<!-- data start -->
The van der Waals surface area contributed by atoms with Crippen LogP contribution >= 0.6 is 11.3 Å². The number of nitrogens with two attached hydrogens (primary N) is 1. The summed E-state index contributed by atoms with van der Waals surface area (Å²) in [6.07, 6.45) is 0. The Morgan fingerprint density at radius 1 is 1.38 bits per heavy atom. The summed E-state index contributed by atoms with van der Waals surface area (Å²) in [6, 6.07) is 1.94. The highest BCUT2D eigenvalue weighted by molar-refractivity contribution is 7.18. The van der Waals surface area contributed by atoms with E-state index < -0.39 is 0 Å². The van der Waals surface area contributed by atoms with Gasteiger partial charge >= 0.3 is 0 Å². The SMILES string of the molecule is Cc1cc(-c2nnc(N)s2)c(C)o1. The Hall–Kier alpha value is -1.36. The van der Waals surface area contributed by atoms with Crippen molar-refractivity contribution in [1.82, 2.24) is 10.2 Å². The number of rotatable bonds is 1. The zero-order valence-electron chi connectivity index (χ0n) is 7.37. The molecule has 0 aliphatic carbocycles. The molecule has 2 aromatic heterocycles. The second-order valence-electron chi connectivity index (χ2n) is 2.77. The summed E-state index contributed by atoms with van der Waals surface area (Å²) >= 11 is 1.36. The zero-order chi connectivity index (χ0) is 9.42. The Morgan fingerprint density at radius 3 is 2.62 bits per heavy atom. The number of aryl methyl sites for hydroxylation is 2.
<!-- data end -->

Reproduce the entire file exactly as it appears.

The van der Waals surface area contributed by atoms with Crippen LogP contribution >= 0.6 is 11.3 Å². The number of nitrogens with two attached hydrogens (primary N) is 1. The summed E-state index contributed by atoms with van der Waals surface area (Å²) in [6.07, 6.45) is 0. The Morgan fingerprint density at radius 1 is 1.38 bits per heavy atom. The summed E-state index contributed by atoms with van der Waals surface area (Å²) in [6, 6.07) is 1.94. The highest BCUT2D eigenvalue weighted by molar-refractivity contribution is 7.18. The van der Waals surface area contributed by atoms with E-state index < -0.39 is 0 Å². The van der Waals surface area contributed by atoms with Gasteiger partial charge >= 0.3 is 0 Å². The SMILES string of the molecule is Cc1cc(-c2nnc(N)s2)c(C)o1. The Hall–Kier alpha value is -1.36. The van der Waals surface area contributed by atoms with Crippen molar-refractivity contribution in [1.82, 2.24) is 10.2 Å². The number of rotatable bonds is 1. The zero-order valence-electron chi connectivity index (χ0n) is 7.37. The molecule has 0 aliphatic carbocycles. The molecule has 2 aromatic heterocycles. The second-order valence-electron chi connectivity index (χ2n) is 2.77. The summed E-state index contributed by atoms with van der Waals surface area (Å²) >= 11 is 1.36. The zero-order chi connectivity index (χ0) is 9.42. The Morgan fingerprint density at radius 3 is 2.62 bits per heavy atom. The number of aryl methyl sites for hydroxylation is 2.